Labor Day 2011 Severe Weather Outbreak - Lee's Impacts

A widespread outbreak of severe thunderstorms occurred on Labor Day across much of the NWS Tallahassee County Warning Area (CWA). This event was forced by unseasonably strong wind fields associated with a potent extra-tropical cyclone that was formerly Tropical Storm Lee. Post-tropical Cyclone Lee was moving slowly toward the east-northeast along the north central Gulf Coast during the morning hours of September 5, 2011. By 3:00PM EDT (1900 UTC), the cyclone was centered near Mobile Bay. It was at this point that the system finally began to accelerate off to the northeast. While tornadoes were initially considered to be the primary threat, examination of a special 1800 UTC KTAE sounding showed that low level winds had veered and that the flow was unidirectional through a deep layer. WFO Tallahassee coordinated with the Storm Prediction Center (SPC) to replace the existing tornado watch with a severe thunderstorm watch at 4:00 PM EDT (2000 UTC). Figure 1 shows all of the severe weather reports that came into NWS offices across the region. As can be see in the graphic, the vast majority of the reports were straight line wind damage.

Storm reports relayed to the NWS on September 5, 2011 after 8:00 AM EDT (1200 UTC).

Figure 1. Storm reports relayed to the NWS on September 5, 2011 after 8:00 AM EDT (1200 UTC).

WFO Tallahassee issued a total of 35 convective warnings during the event along with several special marine warnings. Of those 35 warnings, 28 were verified. A total of 52 reports were received and 49 of those were warned for. Satistically, this resulted in a POD of 0.94, FAR of just 0.20 and a CSI a very impressive 0.76. Additional details on the damage reports can be found in our summary preliminary local storm report. Figure 2 depicts all of the warnings (polygons) issued by WFO Tallahassee during the event, with severe weather reports overlaid. The average overall event lead time was 20.4 minutes. Many of the reports indicated estimated or measured winds of 60-70 mph.

 Warning polygons issued by WFO Tallahassee on September 5, 2011. Severe (yellow), tornado (red) and special marine (purple) warnings are depicted. Locations of reported severe weather are shown by the icons. Click for a larger view.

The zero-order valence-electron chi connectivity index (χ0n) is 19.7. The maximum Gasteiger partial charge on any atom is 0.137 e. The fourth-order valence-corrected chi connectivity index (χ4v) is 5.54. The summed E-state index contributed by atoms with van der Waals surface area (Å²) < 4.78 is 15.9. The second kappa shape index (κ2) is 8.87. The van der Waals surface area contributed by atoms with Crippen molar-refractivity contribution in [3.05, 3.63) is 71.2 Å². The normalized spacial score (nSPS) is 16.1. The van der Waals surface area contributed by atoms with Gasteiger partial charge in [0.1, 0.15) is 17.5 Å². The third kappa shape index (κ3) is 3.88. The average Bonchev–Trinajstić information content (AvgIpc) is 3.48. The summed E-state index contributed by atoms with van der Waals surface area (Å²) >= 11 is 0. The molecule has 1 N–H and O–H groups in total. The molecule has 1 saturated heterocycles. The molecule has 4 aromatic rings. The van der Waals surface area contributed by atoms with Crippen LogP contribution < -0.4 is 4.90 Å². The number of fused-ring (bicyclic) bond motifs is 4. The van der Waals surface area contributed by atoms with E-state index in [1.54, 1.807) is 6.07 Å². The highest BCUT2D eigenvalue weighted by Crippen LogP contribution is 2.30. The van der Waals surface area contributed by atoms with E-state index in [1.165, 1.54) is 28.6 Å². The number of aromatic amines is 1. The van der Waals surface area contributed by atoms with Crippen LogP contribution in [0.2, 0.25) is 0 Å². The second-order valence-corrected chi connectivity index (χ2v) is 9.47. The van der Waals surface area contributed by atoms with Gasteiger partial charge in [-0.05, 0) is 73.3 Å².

Figure 2. Warning polygons issued by WFO Tallahassee on September 5, 2011. Severe (yellow), tornado (red) and special marine (purple) warnings are depicted. Locations of reported severe weather are shown by the icons. Click for a larger view.

 

Figures 3 and 4 show one of the first lines of severe thunderstorms to impact the forecast area. Note the 70-kt inbound winds in the base velocity (Figure 3) over southern Walton County and the bowing segments in the associated base reflectivity image (Figure 4). These storms produced numerous reports of wind damage across Walton County, an estimated 70-mph wind gust at Panama City Beach, and a measured 60-mph wind gust at the Northwest Florida Beaches Intl. Airport (KECP) at 2:58 PM EDT. Figure 5 shows some wind damage that occurred in DeFuniak Springs (Walton County). Similar radar signatures were observed throughout that afternoon and into the evening hours across much of the forecast area. most of the damage was in the form of downed trees and power lines. Fortunately, only one injury was reported.

Base velocity imagery from the KEVX Doppler radar at 1833 UTC (2:33 PM EDT) Monday, September 5, 2011.

Figure 3. Base velocity imagery from the KEVX Doppler radar at 1833 UTC (2:33 PM EDT) Monday, September 5, 2011.

 

Base reflectivity imagery from the KEVX Doppler radar at 1833 UTC (2:33 PM EDT) Monday, September 5, 2011.

Figure 4. Base reflectivity imagery from the KEVX Doppler radar at 1833 UTC (2:33 PM EDT) Monday, September 5, 2011.

 Photo of a tree snapped in half in Walton Co., FL by thunderstorm wind gusts on September 5, 2011.

Figure 5. Tree snapped in half in Walton Co., FL by thunderstorm wind gusts on September 5, 2011. Photo courtesy of Joey Brown.

Aside from the severe weather, the forecast area experiences other peripheral impacts from Post-tropical Storm Lee. Widespread storm-total rainfall of 3 to 6 inches were measured across the Florida Panhandle and Big Bend, with 1 to 2 inch totals more common across the Alabama and Georgia portions of the CWA. A preliminary listing of rainfall measurements across the area are included in this Public information Statement.

Figure 6 from the Apalachicola and Cedar Key tide gages show that tidal departures ran just over 2 feet above normal along the Florida Big Bend coastline during the high tide cycle of Tuesday morning, September 6. For the most part, flooding was avoided. The water rose up to the top of the sea walls in Dixie County. There was some minor flooding in Wakulla County where the emergency manager reported about a 2-inch overwash in St. Marks on Old Fort Rd.

Data from the Apalachicola tide gage. The top image shows observed water levels in red, normal astronimical tide levels in blue and the difference or surge in green.Data from the Cedar Key tide gage. The top image shows observed water levels in red, normal astronimical tide levels in blue and the difference or surge in green.

Figure 6. Data from the Apalachicola (left) and Cedar Key (right) tide gages. The top image shows observed water levels in red, normal astronimical tide levels in blue and the difference or surge in green.

Page created by Mark Wool. Thanks go to Don Van Dyke for the warning verification information and to Bryan Mroczka for assisting with the radar imagery.


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